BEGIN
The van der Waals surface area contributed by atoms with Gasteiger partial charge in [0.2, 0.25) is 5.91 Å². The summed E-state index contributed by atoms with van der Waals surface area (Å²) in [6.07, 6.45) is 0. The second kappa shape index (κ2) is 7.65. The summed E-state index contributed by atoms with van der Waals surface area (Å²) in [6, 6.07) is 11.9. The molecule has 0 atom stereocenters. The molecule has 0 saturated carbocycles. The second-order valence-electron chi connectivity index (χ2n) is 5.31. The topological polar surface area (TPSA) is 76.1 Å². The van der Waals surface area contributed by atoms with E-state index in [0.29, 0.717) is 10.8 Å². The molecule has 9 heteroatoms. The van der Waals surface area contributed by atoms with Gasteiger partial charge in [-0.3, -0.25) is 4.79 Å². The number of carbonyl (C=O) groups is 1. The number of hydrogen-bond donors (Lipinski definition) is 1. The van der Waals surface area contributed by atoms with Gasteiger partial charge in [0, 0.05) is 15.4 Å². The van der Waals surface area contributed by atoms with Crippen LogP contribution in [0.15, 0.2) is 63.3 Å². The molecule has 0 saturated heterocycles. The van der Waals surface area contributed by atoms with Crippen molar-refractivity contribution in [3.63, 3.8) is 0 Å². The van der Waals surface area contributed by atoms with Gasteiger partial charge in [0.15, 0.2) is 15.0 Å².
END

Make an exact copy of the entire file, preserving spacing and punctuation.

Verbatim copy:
The van der Waals surface area contributed by atoms with Gasteiger partial charge in [0.2, 0.25) is 5.91 Å². The summed E-state index contributed by atoms with van der Waals surface area (Å²) in [6.07, 6.45) is 0. The second kappa shape index (κ2) is 7.65. The summed E-state index contributed by atoms with van der Waals surface area (Å²) in [6, 6.07) is 11.9. The molecule has 0 atom stereocenters. The molecule has 0 saturated carbocycles. The second-order valence-electron chi connectivity index (χ2n) is 5.31. The topological polar surface area (TPSA) is 76.1 Å². The van der Waals surface area contributed by atoms with E-state index in [0.29, 0.717) is 10.8 Å². The molecule has 9 heteroatoms. The van der Waals surface area contributed by atoms with Gasteiger partial charge in [-0.3, -0.25) is 4.79 Å². The number of carbonyl (C=O) groups is 1. The number of hydrogen-bond donors (Lipinski definition) is 1. The van der Waals surface area contributed by atoms with Gasteiger partial charge in [0, 0.05) is 15.4 Å². The van der Waals surface area contributed by atoms with Crippen LogP contribution in [0.15, 0.2) is 63.3 Å². The molecule has 0 saturated heterocycles. The van der Waals surface area contributed by atoms with Crippen molar-refractivity contribution in [3.63, 3.8) is 0 Å². The van der Waals surface area contributed by atoms with Gasteiger partial charge in [0.15, 0.2) is 15.0 Å².